(a) What if two Tzaros arrive from overseas, one of whom claims that their husband has died, and the other, that he hasn't?
(b) In the event that one of the wives claims that he died, and the other, that he was killed, Rebbi Meir forbids them both to remarry, seeing as, when all's said and done, their testimonies contradict one another. On what grounds hat do Rebbi Yehudah and Rebbi Shimon disagree?
(c) Like whom is the Halachah?
(d) What does the Tana finally say in a case where ...
1.... one witness testifies that a man died, and another witness testifies that he is still alive?
2.... one woman testifies that a man died, and another woman (See Tos. Yom-Tov) testifies that he is still alive?
(a) In a case where a woman returns from a trip with her husband overseas and draw between the woman and her Tzarah with regard to marrying and receiving their Kesuvos?
(b) in the event that he is a Kohen, on what grounds does Rebbi Tarfon permit her Tzarah to continue eating T'rumah?
(c) What does Rebbi Akiva say?
(d) Like whom is the Halachah?
(a) What does the Mishnah say about a case where a woman claims that first her husband died and then her father-in-law?
(b) Why is her mother-in-law not permitted to remarry?
(c) Why might we have thought that in this case, she is?
(a) What do Rebbi Tarfon and Rebbi Akiva respectively say about her mother-in-law continuing to eat T'rumah, assuming she is a bas Yisrael who is married to a Kohen?
(b) Like whom is the Halachah?
(c) The same Tana'im argue over a case where a man cannot remember which one of five women he betrothed, and where each of the women claims that she is the betrothed. What simple option does he have to escape the dilemma?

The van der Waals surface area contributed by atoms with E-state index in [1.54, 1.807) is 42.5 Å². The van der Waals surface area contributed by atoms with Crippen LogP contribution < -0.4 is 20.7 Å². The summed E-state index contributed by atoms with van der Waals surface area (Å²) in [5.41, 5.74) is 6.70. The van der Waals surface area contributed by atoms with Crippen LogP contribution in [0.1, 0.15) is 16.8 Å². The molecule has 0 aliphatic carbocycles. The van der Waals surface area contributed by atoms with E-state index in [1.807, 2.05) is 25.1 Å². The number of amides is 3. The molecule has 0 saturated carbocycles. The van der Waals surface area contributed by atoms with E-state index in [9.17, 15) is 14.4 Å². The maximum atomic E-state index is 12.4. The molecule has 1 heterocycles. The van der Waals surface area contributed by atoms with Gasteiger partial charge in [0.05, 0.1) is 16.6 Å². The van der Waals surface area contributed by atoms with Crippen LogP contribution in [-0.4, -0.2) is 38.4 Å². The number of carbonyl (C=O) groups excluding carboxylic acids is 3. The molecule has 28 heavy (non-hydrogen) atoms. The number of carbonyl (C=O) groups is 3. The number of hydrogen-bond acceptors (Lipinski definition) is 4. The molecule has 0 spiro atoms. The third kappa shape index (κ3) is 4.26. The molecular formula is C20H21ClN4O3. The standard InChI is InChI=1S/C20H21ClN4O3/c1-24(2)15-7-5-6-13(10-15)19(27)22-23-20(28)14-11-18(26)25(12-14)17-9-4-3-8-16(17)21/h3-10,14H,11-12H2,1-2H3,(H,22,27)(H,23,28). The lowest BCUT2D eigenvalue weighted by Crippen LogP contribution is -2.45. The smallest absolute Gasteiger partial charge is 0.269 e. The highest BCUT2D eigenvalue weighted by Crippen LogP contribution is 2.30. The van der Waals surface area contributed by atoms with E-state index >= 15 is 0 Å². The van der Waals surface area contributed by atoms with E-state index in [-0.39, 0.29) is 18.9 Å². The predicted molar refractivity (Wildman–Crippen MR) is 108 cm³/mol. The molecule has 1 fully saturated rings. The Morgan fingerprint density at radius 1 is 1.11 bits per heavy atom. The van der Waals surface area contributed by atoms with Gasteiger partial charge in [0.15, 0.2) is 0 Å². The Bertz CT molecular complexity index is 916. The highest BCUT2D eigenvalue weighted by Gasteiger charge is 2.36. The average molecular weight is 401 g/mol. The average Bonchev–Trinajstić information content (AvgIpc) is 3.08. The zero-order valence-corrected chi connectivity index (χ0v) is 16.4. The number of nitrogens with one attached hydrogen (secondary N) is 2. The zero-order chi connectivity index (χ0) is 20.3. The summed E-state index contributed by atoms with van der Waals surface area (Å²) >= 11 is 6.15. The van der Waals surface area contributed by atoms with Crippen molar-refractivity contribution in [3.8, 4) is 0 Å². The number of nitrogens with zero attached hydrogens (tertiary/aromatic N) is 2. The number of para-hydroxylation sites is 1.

(a) Should he not want to marry all five of them, how many Gitin is he obligated to give?
(b) According to Rebbi Tarfon, he places one Kesubah before all five leaving them to fight out who takes it. What does Rebbi Akiva say?
(c) What do the same Tana'im say in a case where five people claim from someone who admits that he stole from one of them, but cannot remember from which one?
(d) Like whom is the Halachah in these last two cases?
(a) In a case where a woman goes overseas with her husband and their son, and she returns and testifies that both her husband and her son died, what difference will it make as to which one died first?
(b) What does the Tana now rule assuming she claimed that it was ...
1. ... her husband died first and then her son?
2. ... her son who died first?
(c) What is she now obligated to do?
(d) Seeing as she is not believed in the latter case, why is she believed in the former?
(a) What does the Mishnah say in a case where a woman testifies that she gave birth to a son overseas and that first ...
1. ... her son died and then her husband?
2. ... her husband died and then her son?
(b) What is the reason for ...
1. ... the earlier ruling?
2. ... the latter ruling?
(c) Then why is she obligated to make Chalitzah and not Yibum?
(a) What does the Tana rule in a case where, after a woman testifies that her mother-in-law gave birth to a son (a brother to her husband) overseas, she claims that ...
1. ... her Yavam and then her husband died?
2. ... her husband and then her Yavam died?
(b) Why is that?
(c) On what principle is this ruling based?
(a) We have already learned why a woman who accompanies her husband and her brother-in-law overseas, then comes and testifies that they died (irrespective in which order), is not believed. What does the Tana say about a woman who claims that her sister died, in order to make Yibum with her husband?
(b) And what does the Mishnah say about a man who claims that ...
1. ... his brother died, in order to perform Yibum with his wife?
2. ... his wife died, in order to marry her sister?